Vox Pop

The Prospect's politics blog

Out of The Quiet Rooms

AP Photo/John Amis
Even the most disciplined candidate can't get through an entire presidential campaign without uttering at least one or two gaffes, those emblematic statements journalists will mention again and again to provide vivid illustration of his or her character defects. Few candidates are more disciplined than Mitt Romney, but the likely Republican nominee has already built up a small library of such verbal misfires, which could become the signposts of a most enlightening and overdue discussion on which we will now embark. If we're lucky (and Romney is unlucky), that discussion will move beyond the oversimplifications we've gotten used to, and demand that we re-examine some very basic ideas about our economy, like what "business" really represents, how capitalism creates its winners and losers, and what government might do about it. In recent days, Romney has added some doozies to his growing list of cringe-worthy comments. In June, the man worth an estimated $200 million joked to a group of...

Smooth Sailing for Mitt

MYRTLE BEACH, SOUTH CAROLINA —After 15 debates and months of campaigning, one thing is still true of the Republican presidential field: No one wants to take on Mitt Romney. At first, during last night's South Carolina GOP debate, there were signs that Ron Paul, Rick Santorum, Newt Gingrich, and Rick Perry would remove the gloves and challenge the former Massachusetts governor. Gingrich opened his bid with a defense of his statements on Bain Capital—“I don’t think raising questions is a prerogative only of Barack Obama. … I raise questions that I think are legitimate questions.” Perry continued along those lines, pressing Romney to release his tax returns (to the large applause of the audience). “Mitt, we need for you to release your income tax, so people can find out how you made your money,” Perry said. “The people of South Carolina have to decide whether they have a flawed candidate or not. We cannot fire our nominee in September. We need to know now.” Santorum attacked Romney on...

Love Till It Hurts

If there's anything that can produce more anxiety than watching the Republicans pick a presidential candidate, it's watching the process from Israel. Yes, I know that the Republican candidates—well, except for Ron Paul—all love Israel. Newt Gingrich is still in the race because of the cash his super PAC got from casino mogul Sheldon Adelson, whose other political investments include financing an Israeli newspaper that exists to promote Benjamin Netanyahu. Rick Santorum has just been endorsed by the high council of theocons, who are sure they understand Israel's importance better than the Jews do. Mitt Romney's foreign-policy platform restates —in more polite but equally counterfactual terms—his accusation of last year that "President Obama has thrown Israel under the bus." This is exactly what makes me nervous. These candidates would love Israel to death. What's scary is not just that any Republican from the class of '12 is likely to replace Barack Obama's uneven support for Israeli-...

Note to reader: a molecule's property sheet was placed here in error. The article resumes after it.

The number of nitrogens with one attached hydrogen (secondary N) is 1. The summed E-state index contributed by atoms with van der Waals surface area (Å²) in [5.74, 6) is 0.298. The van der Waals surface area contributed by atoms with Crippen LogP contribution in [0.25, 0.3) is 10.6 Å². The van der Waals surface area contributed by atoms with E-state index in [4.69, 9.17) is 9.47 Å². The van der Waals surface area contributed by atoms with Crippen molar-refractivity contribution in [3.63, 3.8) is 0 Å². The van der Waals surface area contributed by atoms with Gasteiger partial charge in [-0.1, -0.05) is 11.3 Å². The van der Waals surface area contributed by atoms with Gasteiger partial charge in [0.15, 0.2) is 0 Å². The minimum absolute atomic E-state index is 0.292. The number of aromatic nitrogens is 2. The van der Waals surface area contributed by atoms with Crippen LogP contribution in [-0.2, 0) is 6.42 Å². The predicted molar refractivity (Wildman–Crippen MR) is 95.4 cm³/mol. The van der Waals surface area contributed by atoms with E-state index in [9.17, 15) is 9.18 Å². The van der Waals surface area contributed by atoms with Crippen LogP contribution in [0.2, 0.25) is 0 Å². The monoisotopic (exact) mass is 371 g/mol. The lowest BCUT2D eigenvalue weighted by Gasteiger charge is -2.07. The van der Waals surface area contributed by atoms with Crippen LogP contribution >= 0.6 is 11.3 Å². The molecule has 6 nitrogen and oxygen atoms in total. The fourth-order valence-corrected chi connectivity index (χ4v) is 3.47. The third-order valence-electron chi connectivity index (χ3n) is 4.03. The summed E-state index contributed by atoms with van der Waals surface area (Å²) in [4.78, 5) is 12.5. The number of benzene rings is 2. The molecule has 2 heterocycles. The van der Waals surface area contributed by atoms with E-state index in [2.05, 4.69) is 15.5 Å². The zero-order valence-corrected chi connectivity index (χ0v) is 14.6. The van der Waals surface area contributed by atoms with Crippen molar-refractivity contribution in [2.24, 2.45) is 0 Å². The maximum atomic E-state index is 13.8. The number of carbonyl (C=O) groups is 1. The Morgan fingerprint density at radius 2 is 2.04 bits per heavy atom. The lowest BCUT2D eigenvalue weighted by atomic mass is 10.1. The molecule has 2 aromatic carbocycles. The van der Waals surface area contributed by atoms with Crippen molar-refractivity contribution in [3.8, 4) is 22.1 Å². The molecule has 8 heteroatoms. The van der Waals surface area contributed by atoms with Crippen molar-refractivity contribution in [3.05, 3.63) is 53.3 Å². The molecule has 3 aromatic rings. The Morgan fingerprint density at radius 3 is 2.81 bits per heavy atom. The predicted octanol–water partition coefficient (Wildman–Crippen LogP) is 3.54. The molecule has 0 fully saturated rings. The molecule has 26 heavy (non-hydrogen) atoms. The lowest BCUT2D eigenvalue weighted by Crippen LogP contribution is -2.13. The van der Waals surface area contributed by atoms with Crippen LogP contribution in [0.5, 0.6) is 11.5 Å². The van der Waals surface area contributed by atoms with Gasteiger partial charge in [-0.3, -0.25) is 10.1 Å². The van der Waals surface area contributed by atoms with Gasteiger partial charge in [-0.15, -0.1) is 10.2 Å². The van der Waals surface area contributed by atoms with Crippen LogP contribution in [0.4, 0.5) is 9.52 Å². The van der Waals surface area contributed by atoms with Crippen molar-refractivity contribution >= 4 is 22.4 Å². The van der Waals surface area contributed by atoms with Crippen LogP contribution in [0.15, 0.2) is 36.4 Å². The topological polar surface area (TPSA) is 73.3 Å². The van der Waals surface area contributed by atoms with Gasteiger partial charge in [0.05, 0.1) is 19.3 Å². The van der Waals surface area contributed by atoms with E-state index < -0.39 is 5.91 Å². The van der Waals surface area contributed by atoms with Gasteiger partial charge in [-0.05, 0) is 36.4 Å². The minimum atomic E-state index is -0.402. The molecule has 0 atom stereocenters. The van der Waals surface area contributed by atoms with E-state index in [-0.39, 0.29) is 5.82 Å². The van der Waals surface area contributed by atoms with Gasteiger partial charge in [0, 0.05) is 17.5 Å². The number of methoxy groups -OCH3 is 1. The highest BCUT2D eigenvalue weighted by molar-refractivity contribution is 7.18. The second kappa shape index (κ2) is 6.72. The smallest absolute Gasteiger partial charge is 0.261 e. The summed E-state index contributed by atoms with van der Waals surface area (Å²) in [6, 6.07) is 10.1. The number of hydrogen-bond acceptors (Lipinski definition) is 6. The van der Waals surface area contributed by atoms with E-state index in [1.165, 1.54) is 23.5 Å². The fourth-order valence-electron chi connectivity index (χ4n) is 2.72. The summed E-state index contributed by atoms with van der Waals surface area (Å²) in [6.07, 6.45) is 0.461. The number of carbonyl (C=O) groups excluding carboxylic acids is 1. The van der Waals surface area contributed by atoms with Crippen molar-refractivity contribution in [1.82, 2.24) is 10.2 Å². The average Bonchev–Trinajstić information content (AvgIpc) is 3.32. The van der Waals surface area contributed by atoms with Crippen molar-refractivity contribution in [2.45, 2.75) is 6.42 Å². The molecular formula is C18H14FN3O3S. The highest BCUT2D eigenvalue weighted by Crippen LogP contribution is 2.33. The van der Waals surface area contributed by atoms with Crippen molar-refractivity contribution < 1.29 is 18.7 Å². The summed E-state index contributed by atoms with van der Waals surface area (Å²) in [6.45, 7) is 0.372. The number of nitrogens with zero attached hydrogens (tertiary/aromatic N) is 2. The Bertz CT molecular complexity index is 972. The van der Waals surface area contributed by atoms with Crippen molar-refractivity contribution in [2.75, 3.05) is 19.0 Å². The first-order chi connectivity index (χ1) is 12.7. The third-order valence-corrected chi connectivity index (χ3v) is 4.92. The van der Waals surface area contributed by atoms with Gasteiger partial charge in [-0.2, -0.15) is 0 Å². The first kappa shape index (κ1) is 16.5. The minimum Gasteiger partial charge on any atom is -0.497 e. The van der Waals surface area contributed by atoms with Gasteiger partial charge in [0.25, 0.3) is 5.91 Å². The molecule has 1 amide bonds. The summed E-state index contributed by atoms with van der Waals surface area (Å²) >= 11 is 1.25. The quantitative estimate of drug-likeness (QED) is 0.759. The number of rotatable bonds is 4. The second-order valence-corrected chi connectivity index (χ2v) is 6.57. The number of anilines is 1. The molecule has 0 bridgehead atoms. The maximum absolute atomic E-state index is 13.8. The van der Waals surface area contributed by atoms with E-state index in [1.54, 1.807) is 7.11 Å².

Give Us Someone to Endorse, Please!

¡Somos Republicans!—the country's self-proclaimed largest Latino Republican group— endorsed New Gingrich today, saying that the candidate "has been working hard for many years to include American Hispanics in the overall conversation for a better America." The group also lamented Jon Huntsman's departure from the race and criticized Mitt Romney's "non-humanitarian approach" to immigration reform. While I never quite understand groups that support a party that is actively antagonistic to their key interests (see GOProud, the Log Cabin Republicans), Gingrich is indeed the best of the lot when it comes to immigration reform. Whereas the two lead candidates, Mitt Romney and Rick Santorum, oppose anything other than stricter enforcement of immigration laws, Gingrich has come out in support of certain provisions of the DREAM Act; has proposed offering undocumented immigrants with deep ties to their community a path to citizenship; and recognized that much of the immigration problem is...

It's Not Me; It's You

Jamelle Bouie Jon Huntsman speaks during a Q&A session at the University of South Carolina. MYRTLE BEACH, SOUTH CAROLINA —By the time Jon Huntsman tried to sell himself as a conservative alternative to Mitt Romney, it was too late—he had already defined himself as a moderate Republican, and in the process alienated conservative voters. Indeed, you could describe Huntsman’s campaign as an exercise in attacking the voters he needed to win the nomination. John Weaver, his chief strategist, was known for his attacks on the right wing of the Republican Party, and Huntsman himself was willing to disparage conservative voters. When, in a tweet last summer, Huntsman said, “I believe in evolution and trust scientists on global warming. Call me crazy,” he explicitly disagreed with conservatives in a way that appealed to liberal and moderate disdain for the right. Likewise, as Byron York described for the Washington Examiner , Huntsman was willing to question his own party's sanity: The next...